Meghan’s Next Step
About a week after learning I did not win a publishing prize at the third contest I’d entered last year, and getting my scores, I’m going to be self-editing Meghan one last time. Then, I’m sending her to a friend of mine, one of the Indie publishers I listed on Self-Publishing Tips, Part II. To see that post, click HERE.
I’ve been to conferences, groups, and I’ve run everything past my writing mentor. I told her in an email recently, (something to this effect) “We all know that a person can be a great writer, but that doesn’t mean they’ll get a publishing contract from a ‘traditional’ publisher.”
A traditional publisher is one who advances you money while you write/finish/edit/tweak the book, then after they publish it, you get a small percentage of royalties. The publishing house gets the lion’s share because they did all the design and grunt work with producing the book. They’re well-connected, and use those connections to publicize the book. Their main interest is in how many books are sold.
I recently heard figures that only about one to five-thousand books are sold through a traditional publishing contract. That “best seller” status is given to those who have 1,000 books sold. It used to be a lot more. Traditional publishers also require a lot more of help from authors to publicize their own books. Often, a new author stands virtually no chance of publication unless they have a “platform.”
I first heard that term in connection with the Miss America pageant. I’m not sure when, but somewhere in the last thirty or so years, this traditional end-of-summer beauty contest added a purpose to loveliness. Contestants had to champion a worthy cause as well as be beautiful.
Platform now means, for a wannabe author, a place of influence, the more the better. In other words, you may have a great book, write stunningly, but if you’re not well known, forget it. That’s why “Indie” publishers are entering the market. Because traditional publishing houses traditionally drop authors who don’t reach best seller status.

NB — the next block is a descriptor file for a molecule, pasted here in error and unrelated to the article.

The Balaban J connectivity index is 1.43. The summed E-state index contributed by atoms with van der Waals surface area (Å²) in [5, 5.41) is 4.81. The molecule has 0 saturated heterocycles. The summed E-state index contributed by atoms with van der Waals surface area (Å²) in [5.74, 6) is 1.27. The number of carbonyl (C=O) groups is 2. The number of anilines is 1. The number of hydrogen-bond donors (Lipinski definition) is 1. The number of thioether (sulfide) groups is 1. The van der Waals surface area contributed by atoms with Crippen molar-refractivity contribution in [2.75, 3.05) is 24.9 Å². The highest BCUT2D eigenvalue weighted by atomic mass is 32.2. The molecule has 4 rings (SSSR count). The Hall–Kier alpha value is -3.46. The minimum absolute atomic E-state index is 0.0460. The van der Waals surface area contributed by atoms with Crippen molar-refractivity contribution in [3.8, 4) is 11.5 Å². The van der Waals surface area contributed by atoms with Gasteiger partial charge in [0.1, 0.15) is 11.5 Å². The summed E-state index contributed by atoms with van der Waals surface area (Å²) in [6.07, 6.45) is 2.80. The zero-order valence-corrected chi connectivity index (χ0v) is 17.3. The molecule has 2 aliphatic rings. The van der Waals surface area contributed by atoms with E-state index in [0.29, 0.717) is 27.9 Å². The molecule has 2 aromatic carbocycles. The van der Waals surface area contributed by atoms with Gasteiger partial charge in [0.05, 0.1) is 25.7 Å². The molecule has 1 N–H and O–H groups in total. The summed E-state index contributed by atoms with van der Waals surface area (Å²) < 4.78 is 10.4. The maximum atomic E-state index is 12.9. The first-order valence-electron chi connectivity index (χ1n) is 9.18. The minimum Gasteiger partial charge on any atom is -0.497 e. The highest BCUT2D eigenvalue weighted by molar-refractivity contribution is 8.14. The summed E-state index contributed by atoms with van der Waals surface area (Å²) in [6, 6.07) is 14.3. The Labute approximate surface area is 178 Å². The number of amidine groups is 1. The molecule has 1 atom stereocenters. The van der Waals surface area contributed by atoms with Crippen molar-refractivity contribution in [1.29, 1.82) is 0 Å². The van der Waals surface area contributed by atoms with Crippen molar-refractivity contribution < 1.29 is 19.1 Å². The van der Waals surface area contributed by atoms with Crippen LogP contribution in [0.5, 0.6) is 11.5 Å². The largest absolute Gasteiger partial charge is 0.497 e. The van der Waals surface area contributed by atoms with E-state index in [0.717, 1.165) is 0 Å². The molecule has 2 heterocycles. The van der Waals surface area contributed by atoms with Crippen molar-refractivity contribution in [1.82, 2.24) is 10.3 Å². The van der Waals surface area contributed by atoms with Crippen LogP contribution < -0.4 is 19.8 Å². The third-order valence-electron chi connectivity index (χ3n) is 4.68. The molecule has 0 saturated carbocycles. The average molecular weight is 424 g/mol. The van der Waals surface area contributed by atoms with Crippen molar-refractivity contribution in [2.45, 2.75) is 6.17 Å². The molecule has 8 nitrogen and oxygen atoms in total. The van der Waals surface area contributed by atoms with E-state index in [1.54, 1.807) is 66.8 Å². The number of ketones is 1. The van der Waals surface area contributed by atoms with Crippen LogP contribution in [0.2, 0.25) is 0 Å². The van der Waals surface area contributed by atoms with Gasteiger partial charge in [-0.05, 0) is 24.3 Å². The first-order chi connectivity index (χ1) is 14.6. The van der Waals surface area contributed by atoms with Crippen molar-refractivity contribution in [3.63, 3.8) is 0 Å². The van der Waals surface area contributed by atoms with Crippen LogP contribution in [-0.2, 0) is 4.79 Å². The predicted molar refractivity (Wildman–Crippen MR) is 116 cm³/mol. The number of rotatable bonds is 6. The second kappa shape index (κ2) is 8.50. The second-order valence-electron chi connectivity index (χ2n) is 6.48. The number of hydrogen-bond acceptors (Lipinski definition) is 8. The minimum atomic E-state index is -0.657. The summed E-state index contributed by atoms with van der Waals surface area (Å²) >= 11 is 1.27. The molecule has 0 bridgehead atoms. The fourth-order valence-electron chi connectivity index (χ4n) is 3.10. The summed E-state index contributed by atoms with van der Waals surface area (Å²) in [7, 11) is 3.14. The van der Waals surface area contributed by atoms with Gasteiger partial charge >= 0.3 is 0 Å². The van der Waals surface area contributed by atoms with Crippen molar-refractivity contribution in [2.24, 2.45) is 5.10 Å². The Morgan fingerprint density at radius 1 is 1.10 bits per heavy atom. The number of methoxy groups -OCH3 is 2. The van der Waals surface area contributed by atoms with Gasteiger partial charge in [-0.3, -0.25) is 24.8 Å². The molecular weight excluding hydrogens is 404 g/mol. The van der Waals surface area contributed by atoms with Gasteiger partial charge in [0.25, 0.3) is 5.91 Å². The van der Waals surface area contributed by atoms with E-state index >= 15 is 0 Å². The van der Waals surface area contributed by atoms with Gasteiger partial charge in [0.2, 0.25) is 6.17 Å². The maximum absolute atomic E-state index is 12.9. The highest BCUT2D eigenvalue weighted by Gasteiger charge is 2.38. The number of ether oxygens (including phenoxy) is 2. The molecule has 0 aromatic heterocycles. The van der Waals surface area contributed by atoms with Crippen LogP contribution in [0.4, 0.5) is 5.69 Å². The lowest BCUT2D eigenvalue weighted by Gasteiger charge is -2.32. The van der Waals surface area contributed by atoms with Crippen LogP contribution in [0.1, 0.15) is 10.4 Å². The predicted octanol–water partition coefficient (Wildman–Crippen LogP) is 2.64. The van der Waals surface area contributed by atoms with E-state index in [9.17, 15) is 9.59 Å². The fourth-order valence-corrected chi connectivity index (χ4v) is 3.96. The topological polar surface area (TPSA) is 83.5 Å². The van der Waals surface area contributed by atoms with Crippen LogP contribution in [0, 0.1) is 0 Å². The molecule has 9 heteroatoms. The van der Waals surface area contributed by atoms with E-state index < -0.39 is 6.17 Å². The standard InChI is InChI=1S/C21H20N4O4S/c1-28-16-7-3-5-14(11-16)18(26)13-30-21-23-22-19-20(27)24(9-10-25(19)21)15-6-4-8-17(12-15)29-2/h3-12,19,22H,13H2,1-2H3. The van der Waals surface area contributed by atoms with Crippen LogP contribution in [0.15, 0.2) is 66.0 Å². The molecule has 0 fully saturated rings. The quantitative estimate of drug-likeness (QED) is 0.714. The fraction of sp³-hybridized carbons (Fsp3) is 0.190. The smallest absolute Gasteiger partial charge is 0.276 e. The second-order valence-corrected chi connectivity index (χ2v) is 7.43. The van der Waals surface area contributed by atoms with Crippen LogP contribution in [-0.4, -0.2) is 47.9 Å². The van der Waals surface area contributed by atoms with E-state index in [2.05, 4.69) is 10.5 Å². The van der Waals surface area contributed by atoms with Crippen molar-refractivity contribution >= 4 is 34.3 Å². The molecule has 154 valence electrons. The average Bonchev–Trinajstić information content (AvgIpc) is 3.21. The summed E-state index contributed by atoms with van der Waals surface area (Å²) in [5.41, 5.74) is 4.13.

Last fall, I put together a plan. I attended a writer’s conference, got interviews with agents and editors, and got asked for more. I also entered three contests last year, two of them for publishing contracts. In December, I amended my plan to include the Indie publisher I’m submitting to in a week or so.
It’s not a ‘given’ that my Indie publisher will accept my manuscript, but I know this girl, and she knows me, so my chances are better. The weekend of the recent writer’s fiasco conference, she messaged me on Facebook.
I’m tweaking Meghan’s Choice once more, making her better than ever. Some might think (my mentor included) that I should put together another list, another plan. But I’ve had more rejection in the last year than in the last ten put together. And for a person with my healing issues… I am however, healing quicker than I used to. That’s God for ya.
I’ll let you know how it goes. Thanks again for reading.
What about you? What’s your plan for life? For work? For God? Leave a comment and let me know.
Terrific post on moving forward. My plan is to keep at it, a little bit every day, and when I think I’m done, to pray. After that, to remain flexible and adjust to wherever the answer leads. Just like you!
Thanks, Amy. It’s a long road, and one has to figure out what’s best. Our mutual mentor might think I’m giving up too quick, but I’ve been working on this novel for three years. I’m going through it one last time. We’ll see what happens. Thanks for your comment, Amy! 🙂
Thank you for your candor and for sharing your writing for publication experiences here. It indeed is a long journey for those of us yet to be published with a first novel, and I pray that God will provide the wisdom to make the right decision
Each one of us has a different journey. If I felt I had another five to ten years to “give” to try to get published traditionally, I might do that. But I can’t justify that now. I know that some people are much older than me when they first get published traditionally. Their patience is better than mine. Thanks so much for reading and commenting Pat. Blessings.
God Bless you Donna! Keep us posted on your progress. I’m learning too, it’s difficult waters in this publishing field.
Thanks Gail. I’ve been tweaking and tweaking the manuscript, using the judge’s notes as much as possible. I just sent it to the Indie publisher I talked about. If I wanted to take another few years continuing to submit to traditional publishers, I could. But at our age, it doesn’t make sense to me. Keep working on yours! I wanna read it! 🙂 Thanks again for your comment.